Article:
I have spent a great deal of time this last week pondering, musing. Internal, quiet reflection about things that have happened in the past, how things are now and with that – bright flashes of epiphanies as I connect the mental dots and discover some “whys” when it comes to my idiosyncrasies. I’m left with feelings of my world having been rocked and yet, I also have a satisfaction at finally having discovered the source of things I’ve always considered to be quirks.
There is a great deal of relief in finding answers to questions you didn’t really have until life events come along. Do not worry, Dear Readers – I am quite happy with my discoveries and look forward to what I find in the future. That elusive and unknown future is always interesting. But first – the present.
This morning as breakfast baked, I sat at the dining table reading the March/April issue of Sierra Magazine (yes, I’m a member of the Sierra Club) and as I looked up and out the patio door to the woods and fields beyond, I saw what appeared to be a large bird of prey sitting in the middle of the field. It was perfectly framed between two tall oak trees and appeared to be sitting idle, watching the world at large. I mentioned this event to Mr. Muse who grabbed the binoculars and declared, “It’s a hawk.” Taking the glasses for myself, I peered out into the landscape and watched the hawk watch the world. It wasn’t feeding, merely sitting and watching. I’ve never seen a hawk sit on the ground and observe the world before. They usually circle overhead or perch high up in the oaks or the lone elm that border the road and fields.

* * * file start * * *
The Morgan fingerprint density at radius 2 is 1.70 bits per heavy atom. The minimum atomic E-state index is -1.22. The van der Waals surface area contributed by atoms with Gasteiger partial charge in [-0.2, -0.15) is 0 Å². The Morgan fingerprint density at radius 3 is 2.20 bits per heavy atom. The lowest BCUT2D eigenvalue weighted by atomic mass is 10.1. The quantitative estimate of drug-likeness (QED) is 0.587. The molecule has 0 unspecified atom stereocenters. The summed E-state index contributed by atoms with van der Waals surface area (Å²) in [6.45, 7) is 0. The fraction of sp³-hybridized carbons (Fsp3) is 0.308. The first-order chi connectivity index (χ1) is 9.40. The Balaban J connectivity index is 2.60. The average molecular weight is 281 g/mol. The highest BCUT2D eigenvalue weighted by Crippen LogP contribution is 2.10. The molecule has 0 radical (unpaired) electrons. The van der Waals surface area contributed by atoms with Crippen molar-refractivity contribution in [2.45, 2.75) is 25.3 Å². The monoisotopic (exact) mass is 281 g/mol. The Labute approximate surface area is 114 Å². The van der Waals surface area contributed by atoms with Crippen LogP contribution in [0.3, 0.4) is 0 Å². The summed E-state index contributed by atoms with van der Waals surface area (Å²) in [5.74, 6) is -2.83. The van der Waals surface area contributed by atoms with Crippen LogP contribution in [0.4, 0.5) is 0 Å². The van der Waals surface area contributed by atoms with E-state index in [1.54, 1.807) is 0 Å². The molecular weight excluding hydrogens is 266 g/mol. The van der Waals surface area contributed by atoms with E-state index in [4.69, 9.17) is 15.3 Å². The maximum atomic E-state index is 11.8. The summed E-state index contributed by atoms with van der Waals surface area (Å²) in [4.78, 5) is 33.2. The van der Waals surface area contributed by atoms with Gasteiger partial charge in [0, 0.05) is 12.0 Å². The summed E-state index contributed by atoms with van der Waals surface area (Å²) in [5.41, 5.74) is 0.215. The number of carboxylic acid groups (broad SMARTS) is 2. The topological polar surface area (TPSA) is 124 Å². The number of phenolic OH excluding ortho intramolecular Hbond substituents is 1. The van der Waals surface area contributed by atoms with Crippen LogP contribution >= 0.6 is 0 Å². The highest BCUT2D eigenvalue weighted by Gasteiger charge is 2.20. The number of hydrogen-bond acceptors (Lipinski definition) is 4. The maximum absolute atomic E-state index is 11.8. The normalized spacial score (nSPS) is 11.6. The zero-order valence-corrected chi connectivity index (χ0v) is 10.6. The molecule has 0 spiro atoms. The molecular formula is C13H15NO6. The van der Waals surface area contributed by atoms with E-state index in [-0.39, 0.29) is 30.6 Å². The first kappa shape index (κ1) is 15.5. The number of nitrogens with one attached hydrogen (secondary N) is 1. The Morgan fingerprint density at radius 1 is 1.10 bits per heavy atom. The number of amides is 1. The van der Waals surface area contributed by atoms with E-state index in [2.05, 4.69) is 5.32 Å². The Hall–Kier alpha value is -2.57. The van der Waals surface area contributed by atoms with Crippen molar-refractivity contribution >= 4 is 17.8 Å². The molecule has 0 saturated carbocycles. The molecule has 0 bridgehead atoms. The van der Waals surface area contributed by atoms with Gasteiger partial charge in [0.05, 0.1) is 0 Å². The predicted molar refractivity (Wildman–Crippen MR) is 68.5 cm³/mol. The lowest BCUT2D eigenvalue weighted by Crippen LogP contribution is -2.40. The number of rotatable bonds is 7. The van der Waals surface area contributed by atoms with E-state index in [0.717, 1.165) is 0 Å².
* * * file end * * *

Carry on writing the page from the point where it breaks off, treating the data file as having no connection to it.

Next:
Initially, I felt concern. Was the hawk injured? Would we need to call a raptor rescue? How long should I observe the hawk, unmoving from it’s present location, before I made the call to get it assistance? But then, reining in my imagination, I reminded myself that chances were good the hawk wasn’t injured – it appeared to be a large, female Red Tailed Hawk and with where she was in the field, she most likely had taken prey of some variety and was resting.
I set the binoculars down, pulled the now-finished breakfast out of the oven and served it up before taking my seat once again at the table. I looked up from time to time and she was still in her spot, swiveling her head to-and-fro, observing. I looked away for a moment to cut myself a bite of food and when I looked up – she was gone. Her survey of the land, or her need of rest, over, she took flight. We both shared moments, perhaps, of quiet reflection this week. Today.
I enjoy those moments, and hours, I carve out to ponder and muse upon the world at large. They allow me to discover more about myself and even about others. I also appreciate the humor in those moments when I discover that a few seconds of looking away for one thing means that I missed something else. As the adage says, “Life happens when you’re not looking.”
Here is hoping that wherever you are, whatever direction you are looking in, that you appreciate the Life that is going on right before your eyes; if you look away – you’ll miss it.